Last November, in a task-force set up by the Royal Irish Academy, academics suggested that improving cross-border collaboration on higher education could contribute to “peace and prosperity” between the North and the Republic which has been recently placed under increasing pressure due to Brexit and the Covid-19 pandemic, writes Rachel Cunningham.
Responding to this recommendation,Minister for Further and Higher Education, Simon Harris, commented: “My Department has been working with colleagues in Northern Ireland to develop proposals to improve collaboration across the island of Ireland.
“During my trip to Belfast and Derry last month, I discussed opportunities to strengthen North-South research collaboration with the leadership teams in Queens University Belfast and University of Ulster.
“Both the New Decade, New Approach and the programme for government have been very clear on the importance of enhanced cross border collaboration. The Taoiseach’s announcement of the Shared Island Initiative is also very significant in terms of contributing to additional progress in further and higher education, both North and South.
“As part of its Shared Island mission, the Programme for Government includes plans to ‘develop and deepen all aspects of north-south cooperation’, with research activity explicitly highlighted. In pursuit of these strategic objectives, a North-South Research Programme was approved by the Government in June 2021 to be administered by the Higher Education Authority (HEA), with €40m in financial support from the Shared Island Fund.”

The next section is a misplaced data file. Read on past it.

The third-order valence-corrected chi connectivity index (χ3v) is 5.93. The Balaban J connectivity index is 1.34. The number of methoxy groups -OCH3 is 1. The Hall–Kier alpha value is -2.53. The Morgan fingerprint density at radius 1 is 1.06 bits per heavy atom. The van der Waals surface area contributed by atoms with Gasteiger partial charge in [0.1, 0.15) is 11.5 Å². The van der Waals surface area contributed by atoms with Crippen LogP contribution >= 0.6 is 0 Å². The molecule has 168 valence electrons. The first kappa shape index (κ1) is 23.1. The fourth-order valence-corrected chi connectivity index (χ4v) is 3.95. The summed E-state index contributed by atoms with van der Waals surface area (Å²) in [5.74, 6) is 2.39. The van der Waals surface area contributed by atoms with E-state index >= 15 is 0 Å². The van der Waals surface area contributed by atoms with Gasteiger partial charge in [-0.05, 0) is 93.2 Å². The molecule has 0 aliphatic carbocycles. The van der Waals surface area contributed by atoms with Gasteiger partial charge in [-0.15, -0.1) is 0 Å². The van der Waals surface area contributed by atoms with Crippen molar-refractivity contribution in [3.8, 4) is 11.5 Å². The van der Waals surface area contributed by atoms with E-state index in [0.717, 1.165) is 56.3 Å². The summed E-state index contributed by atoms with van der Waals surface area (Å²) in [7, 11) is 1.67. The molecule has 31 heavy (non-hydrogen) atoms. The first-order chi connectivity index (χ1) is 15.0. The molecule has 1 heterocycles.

The minister described the facilitation of greater student mobility on a North-South and East-West basis as, “central to the signing the Memorandum of Understanding on the Common Travel Area insofar as education is concerned.”
He continued: “This has maintained the current fees status and access to student finance systems, as it was prior to Brexit. However, I am of the view that we need to look at the recent trends more closely and I have asked my officials to conduct a review of student mobility on the island of Ireland.
“Student mobility promotes interpersonal relationships, which will further embed peace and understanding. It would also help to develop and enhance the networks and relationships that are so important for research collaboration.
“Reflecting the Irish Government’s commitments, I am working closely with stakeholders, North and South, to ensure that our education systems will continue to enhance the personal and professional ambitions to the many students they serve.”
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